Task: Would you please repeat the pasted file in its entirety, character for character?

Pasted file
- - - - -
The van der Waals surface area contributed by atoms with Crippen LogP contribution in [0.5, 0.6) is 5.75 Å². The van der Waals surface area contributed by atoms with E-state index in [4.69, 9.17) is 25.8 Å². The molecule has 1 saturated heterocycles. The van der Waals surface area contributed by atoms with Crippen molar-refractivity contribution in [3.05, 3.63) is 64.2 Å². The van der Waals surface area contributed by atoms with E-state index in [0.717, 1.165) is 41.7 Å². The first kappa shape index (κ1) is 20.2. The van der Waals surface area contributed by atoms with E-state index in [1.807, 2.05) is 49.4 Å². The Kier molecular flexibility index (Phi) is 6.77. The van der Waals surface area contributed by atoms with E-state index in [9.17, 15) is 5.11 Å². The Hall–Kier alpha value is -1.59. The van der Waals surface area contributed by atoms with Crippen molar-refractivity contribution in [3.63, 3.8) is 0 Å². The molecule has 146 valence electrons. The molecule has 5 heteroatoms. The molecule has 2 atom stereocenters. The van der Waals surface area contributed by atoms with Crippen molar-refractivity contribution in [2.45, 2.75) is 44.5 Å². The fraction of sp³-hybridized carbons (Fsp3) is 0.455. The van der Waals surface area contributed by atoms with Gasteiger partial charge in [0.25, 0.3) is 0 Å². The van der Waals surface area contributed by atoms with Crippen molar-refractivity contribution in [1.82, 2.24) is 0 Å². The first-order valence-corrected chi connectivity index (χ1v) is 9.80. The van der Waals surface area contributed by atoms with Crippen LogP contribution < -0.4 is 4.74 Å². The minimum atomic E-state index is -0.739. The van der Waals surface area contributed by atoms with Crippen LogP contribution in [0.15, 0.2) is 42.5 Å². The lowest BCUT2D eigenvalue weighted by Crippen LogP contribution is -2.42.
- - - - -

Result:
The van der Waals surface area contributed by atoms with Crippen LogP contribution in [0.5, 0.6) is 5.75 Å². The van der Waals surface area contributed by atoms with E-state index in [4.69, 9.17) is 25.8 Å². The molecule has 1 saturated heterocycles. The van der Waals surface area contributed by atoms with Crippen molar-refractivity contribution in [3.05, 3.63) is 64.2 Å². The van der Waals surface area contributed by atoms with E-state index in [0.717, 1.165) is 41.7 Å². The first kappa shape index (κ1) is 20.2. The van der Waals surface area contributed by atoms with E-state index in [1.807, 2.05) is 49.4 Å². The Kier molecular flexibility index (Phi) is 6.77. The van der Waals surface area contributed by atoms with E-state index in [9.17, 15) is 5.11 Å². The Hall–Kier alpha value is -1.59. The van der Waals surface area contributed by atoms with Crippen molar-refractivity contribution in [3.63, 3.8) is 0 Å². The molecule has 146 valence electrons. The molecule has 5 heteroatoms. The molecule has 2 atom stereocenters. The van der Waals surface area contributed by atoms with Crippen molar-refractivity contribution in [2.45, 2.75) is 44.5 Å². The fraction of sp³-hybridized carbons (Fsp3) is 0.455. The van der Waals surface area contributed by atoms with Gasteiger partial charge in [0.25, 0.3) is 0 Å². The van der Waals surface area contributed by atoms with Crippen molar-refractivity contribution in [1.82, 2.24) is 0 Å². The first-order valence-corrected chi connectivity index (χ1v) is 9.80. The van der Waals surface area contributed by atoms with Crippen LogP contribution < -0.4 is 4.74 Å². The minimum atomic E-state index is -0.739. The van der Waals surface area contributed by atoms with Crippen LogP contribution in [0.15, 0.2) is 42.5 Å². The lowest BCUT2D eigenvalue weighted by Crippen LogP contribution is -2.42.